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“Pleasures Impossible to Interpret”: Freud and Cocaine

  • Lawrence Driscoll

Abstract

This chapter moves us into the discourses that claim to offer us the truth about drugs: medicine and psychology. By focusing on Sigmund Freud’s early writings on cocaine I aim to explore how Freud held positions on cocaine that do not fit with our current positions. What we see in Freud is an attempt, like Collins and Stevenson, to keep the meaning of drugs open, even when all of the signs asked him to narrow his range of meanings. In the face of professional opposition, Freud adamantly maintained his position that cocaine need not be dangerous. Given that the rest of Freud’s work has been used to cure drug users, I will suggest that his troublesome writings on cocaine have gone unheeded because Freud continues to seriously undermine and question our discourses about the meaning of drugs.

Keywords

Cocaine Poisoning Morphine Addiction Opium Addiction Vienna Medical School Opium Habit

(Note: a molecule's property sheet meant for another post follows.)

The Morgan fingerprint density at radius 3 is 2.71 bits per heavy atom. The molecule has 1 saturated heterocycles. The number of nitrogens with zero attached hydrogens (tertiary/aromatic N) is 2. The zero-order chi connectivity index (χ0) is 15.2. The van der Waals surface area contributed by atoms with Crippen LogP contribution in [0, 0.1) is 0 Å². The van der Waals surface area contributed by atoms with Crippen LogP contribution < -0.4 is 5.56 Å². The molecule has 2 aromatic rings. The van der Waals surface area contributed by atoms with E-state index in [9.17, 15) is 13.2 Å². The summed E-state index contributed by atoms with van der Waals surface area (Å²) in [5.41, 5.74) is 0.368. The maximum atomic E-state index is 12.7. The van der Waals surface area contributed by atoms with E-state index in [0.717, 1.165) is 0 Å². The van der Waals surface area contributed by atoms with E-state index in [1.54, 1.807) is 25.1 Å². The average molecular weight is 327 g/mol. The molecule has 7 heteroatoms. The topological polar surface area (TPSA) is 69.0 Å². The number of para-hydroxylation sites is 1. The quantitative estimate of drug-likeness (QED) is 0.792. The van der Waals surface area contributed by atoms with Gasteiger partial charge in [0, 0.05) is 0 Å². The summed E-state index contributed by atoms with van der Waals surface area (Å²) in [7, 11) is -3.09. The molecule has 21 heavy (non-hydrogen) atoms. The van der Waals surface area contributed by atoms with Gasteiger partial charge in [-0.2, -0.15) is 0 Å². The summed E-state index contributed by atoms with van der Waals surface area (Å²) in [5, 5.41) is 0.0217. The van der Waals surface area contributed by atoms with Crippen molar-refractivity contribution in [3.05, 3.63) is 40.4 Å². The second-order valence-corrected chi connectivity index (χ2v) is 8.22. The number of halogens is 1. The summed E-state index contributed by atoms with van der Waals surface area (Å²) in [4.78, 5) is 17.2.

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Notes

  1. 2.
    Sigmund Freud, Cocaine Papers, ed. Robert Byck (New York: Stonehill, 1974), p. 41 [hereafter CP].Google Scholar
  2. 6.
    E. M. Thornton, The Freudian Fallacy (Garden City, NY: Dial Press, 1983), p. 2.Google Scholar
  3. 10.
    Sigmund Freud, Three Essays on The Theory of Sexuality trans. James Strachey (New York: Basic Books, 1975), p. 16.Google Scholar
  4. 11.
    Kaja Silverman, Male Subjectivity at the Margins (New York and London: Routledge, 1992), p. 31.Google Scholar
  5. 20.
    Peter Gay, The Bourgeois Experience, Victoria to Freud. Vol. 1, Education of the Senses (New York and Oxford: Oxford University Press, 1984), p. 741 [hereafter The Bourgeois Experience].Google Scholar
  6. 103.
    Avital Ronell, Crack Wars: Literature Addiction Mania (Lincoln, NE and London: University of Nebraska Press, 1992), pp. 52–53.Google Scholar

Copyright information

© Lawrence Driscoll 2000

Authors and Affiliations

  • Lawrence Driscoll

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